Not cool, bro.

Californians tend to be quite protective of the state’s reputation as a progressive paradise. Where equality is important for everyone, no matter your race, gender, sexual orientation, whatever. Where organic food is simply better, no matter how much it costs. Where the earthquakes are a fine price to pay for an entire year of temperate weather.

So, when the New York Times ran an extensive article this weekend about an accomplished female attorney who sued the major venture capital firm where she is a partner for sex discrimination, it puts a real fly in the state’s — and specifically the tech industry’s — collective ointment.

The Times’s extensive story concerns Ellen Pao, a graduate of Harvard Law School and a former associate at Cravath. She has sued Kleiner Perkins Caufield & Byers, a major VC firm.

Let’s take a look at the specifics of the suit, as well as what it might mean for attorneys who work within the emerging “brogrammer” culture in Silicon Valley…

The New York Times article is quite long, and it is worth reading all the way through. For context, Kleiner Perkins is a veteran venture capital firm that helped finance Netscape, Genentech, Amazon, and Google back in the day. It is also a unique outfit because it it has made a concerted effort to hire more women. More than a quarter of its 50 partners are female, which is unusual in Silicon Valley.

But, with the revelation of Pao’s suit, all may not be what it seems. From the Times:

According to the suit, her troubles began almost immediately when another junior partner, Ajit Nazre, made inappropriate sexual advances. Eventually, the complaint says, Ms. Pao “succumbed to Mr. Nazre’s insistence on sexual relations on two or three occasions.” When she put an end to the relationship, it says, he “started a consistent pattern of retaliation against her.” This went on for five years, it contends.

[T]he retaliation part [of the suit]… blends into an allegation of a general effort to keep women in their place. Kleiner, Ms. Pao’s lawsuit says, discriminated against her and other women “by failing to promote them comparably to men, by compensating them less than men through lower salary, bonus and carried interest, by restricting the number of investments that women are allowed to make as compared to men.”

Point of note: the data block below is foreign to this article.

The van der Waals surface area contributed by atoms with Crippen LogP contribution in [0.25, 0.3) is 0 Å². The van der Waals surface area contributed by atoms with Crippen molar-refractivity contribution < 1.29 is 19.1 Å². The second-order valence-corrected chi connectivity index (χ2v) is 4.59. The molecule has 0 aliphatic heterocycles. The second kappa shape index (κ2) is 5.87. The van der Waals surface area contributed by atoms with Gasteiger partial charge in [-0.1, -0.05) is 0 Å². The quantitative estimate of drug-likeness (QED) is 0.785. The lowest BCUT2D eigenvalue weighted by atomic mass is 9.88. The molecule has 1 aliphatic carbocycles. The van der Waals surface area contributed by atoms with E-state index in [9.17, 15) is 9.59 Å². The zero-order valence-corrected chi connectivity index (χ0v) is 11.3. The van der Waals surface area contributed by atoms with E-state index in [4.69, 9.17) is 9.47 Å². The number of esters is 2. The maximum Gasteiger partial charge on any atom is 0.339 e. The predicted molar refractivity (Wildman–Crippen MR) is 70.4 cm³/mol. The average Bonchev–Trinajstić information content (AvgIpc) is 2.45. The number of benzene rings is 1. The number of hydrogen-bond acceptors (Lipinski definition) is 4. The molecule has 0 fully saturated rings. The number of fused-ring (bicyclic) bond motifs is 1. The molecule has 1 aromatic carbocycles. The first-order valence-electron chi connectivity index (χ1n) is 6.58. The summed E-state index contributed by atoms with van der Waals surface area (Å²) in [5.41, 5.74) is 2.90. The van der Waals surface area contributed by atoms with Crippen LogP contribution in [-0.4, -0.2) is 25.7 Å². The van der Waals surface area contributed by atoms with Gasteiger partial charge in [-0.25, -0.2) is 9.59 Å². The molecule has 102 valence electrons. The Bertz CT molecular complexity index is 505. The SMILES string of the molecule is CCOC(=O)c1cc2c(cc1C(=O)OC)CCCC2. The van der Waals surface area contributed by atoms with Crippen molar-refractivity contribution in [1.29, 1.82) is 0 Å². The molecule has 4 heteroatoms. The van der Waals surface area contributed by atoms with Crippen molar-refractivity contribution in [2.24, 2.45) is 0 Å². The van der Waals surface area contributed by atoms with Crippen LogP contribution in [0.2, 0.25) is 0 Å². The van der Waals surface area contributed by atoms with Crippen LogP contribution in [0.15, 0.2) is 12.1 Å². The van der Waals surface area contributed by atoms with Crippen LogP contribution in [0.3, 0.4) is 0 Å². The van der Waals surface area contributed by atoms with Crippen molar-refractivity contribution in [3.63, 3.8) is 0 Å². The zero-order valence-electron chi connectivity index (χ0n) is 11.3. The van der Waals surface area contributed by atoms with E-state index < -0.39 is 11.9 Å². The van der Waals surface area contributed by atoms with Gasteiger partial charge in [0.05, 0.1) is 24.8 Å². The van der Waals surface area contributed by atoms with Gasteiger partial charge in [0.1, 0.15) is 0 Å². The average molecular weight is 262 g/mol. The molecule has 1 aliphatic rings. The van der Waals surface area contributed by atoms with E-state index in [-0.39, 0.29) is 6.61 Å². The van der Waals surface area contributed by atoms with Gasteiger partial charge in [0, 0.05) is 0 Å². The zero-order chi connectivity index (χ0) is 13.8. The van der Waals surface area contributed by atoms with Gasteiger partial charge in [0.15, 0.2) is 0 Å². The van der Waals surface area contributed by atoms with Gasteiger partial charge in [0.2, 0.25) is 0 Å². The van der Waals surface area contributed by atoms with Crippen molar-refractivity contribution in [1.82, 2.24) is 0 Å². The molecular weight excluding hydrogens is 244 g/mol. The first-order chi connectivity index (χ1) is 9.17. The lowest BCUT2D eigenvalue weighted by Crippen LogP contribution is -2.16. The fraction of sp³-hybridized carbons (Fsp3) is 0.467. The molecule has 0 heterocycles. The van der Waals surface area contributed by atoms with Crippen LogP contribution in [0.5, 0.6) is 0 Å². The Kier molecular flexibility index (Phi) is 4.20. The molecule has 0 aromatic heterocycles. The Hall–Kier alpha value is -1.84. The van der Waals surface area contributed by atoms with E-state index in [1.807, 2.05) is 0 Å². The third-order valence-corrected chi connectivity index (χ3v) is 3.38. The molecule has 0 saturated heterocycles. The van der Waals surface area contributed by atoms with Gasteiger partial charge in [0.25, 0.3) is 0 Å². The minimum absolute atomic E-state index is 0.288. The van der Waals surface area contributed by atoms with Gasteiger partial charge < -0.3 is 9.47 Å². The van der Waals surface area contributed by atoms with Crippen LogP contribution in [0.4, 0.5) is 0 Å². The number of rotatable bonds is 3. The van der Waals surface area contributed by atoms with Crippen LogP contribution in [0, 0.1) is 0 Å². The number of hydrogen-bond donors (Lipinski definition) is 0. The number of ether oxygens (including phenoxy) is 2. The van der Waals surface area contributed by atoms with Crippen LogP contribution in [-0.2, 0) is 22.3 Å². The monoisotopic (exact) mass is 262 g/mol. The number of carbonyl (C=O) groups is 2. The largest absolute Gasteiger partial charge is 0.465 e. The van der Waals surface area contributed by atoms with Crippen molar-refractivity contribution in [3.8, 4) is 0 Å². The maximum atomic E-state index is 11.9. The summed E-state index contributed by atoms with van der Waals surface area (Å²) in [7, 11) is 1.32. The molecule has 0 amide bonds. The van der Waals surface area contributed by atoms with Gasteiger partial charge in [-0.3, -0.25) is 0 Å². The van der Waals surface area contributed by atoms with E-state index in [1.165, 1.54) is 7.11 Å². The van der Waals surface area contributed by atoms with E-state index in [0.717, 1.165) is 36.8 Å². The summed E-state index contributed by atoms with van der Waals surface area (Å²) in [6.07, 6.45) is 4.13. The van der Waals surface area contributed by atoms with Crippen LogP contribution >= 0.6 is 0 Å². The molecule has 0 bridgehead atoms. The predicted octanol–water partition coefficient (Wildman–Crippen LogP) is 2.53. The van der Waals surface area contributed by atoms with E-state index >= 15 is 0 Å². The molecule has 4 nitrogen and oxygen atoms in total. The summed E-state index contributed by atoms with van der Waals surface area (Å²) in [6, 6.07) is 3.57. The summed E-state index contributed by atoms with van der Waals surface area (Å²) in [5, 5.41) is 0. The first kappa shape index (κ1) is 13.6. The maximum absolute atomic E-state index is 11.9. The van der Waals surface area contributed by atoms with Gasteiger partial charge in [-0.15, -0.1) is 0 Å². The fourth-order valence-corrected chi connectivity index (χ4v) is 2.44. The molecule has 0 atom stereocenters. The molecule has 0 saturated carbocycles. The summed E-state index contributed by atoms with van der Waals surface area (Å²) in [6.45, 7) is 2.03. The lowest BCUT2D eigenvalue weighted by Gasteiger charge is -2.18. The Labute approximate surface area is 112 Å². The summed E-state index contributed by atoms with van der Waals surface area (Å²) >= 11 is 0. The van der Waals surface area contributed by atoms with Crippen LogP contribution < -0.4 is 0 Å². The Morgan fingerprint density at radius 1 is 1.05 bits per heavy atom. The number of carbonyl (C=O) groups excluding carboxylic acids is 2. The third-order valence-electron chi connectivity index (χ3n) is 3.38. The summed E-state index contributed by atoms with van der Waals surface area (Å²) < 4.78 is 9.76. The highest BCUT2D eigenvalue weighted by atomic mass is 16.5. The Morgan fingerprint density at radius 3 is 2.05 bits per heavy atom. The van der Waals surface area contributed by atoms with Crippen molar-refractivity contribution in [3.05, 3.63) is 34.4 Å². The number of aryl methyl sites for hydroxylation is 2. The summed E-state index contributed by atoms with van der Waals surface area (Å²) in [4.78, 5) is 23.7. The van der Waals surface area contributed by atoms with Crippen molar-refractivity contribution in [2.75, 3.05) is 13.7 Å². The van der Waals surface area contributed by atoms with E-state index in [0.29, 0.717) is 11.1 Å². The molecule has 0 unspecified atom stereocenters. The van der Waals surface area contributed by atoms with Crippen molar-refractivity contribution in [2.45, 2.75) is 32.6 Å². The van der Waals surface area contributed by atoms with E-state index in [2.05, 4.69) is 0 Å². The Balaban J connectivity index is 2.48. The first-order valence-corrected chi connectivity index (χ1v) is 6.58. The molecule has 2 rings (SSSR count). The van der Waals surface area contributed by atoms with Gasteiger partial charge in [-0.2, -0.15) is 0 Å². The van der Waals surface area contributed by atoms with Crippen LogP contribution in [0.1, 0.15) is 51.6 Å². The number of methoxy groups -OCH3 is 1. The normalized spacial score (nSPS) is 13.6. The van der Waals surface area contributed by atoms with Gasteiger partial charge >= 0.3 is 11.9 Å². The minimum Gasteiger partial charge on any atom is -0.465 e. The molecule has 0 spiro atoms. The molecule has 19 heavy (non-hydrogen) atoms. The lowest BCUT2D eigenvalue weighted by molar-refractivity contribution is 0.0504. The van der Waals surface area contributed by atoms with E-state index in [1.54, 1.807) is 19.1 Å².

The firm, which has about 80 employees here with a handful more in China, is accused of failing to act when complaints of sexual harassment or discrimination were made. Ms. Pao says women are excluded from meetings and discussions. The firm fails to provide opportunities for visibility and success inside and outside the firm for women as compared with men, the complaint says.

The Times also highlights this section of the complaint:

That fact fits awkwardly with the lawsuit’s claim that one male executive, Randy Komisar, told Ms. Pao that women would never succeed at Kleiner “because women are quiet.” Another male executive, Chi-Hua Chien, is quoted in the suit saying women were not being invited to a big-deal dinner because they would “kill the buzz.”

Pao filed her suit early last month, but it took a while for the media to take notice. You can see her entire complaint, filed May 10 in San Francisco Superior Court, over here (via Scribd).

It will be interesting to see where the suit goes, but it exposes another divisive issue that has been bubbling around for a few months now: the problem of “brogrammer” culture in Silicon Valley.

According to several quotes from the Times, the lawsuit has rattled the local tech industry pretty badly. But if other recent media reports are to be taken at face value, it seems like it may only be a matter of time until more follow.

Let’s keep reading other recent “brogrammer” coverage, and what it might mean for attorneys in Silicon Valley. Is it only a matter of time until startups have to start begging, “Don’t sue me, bro BB!”


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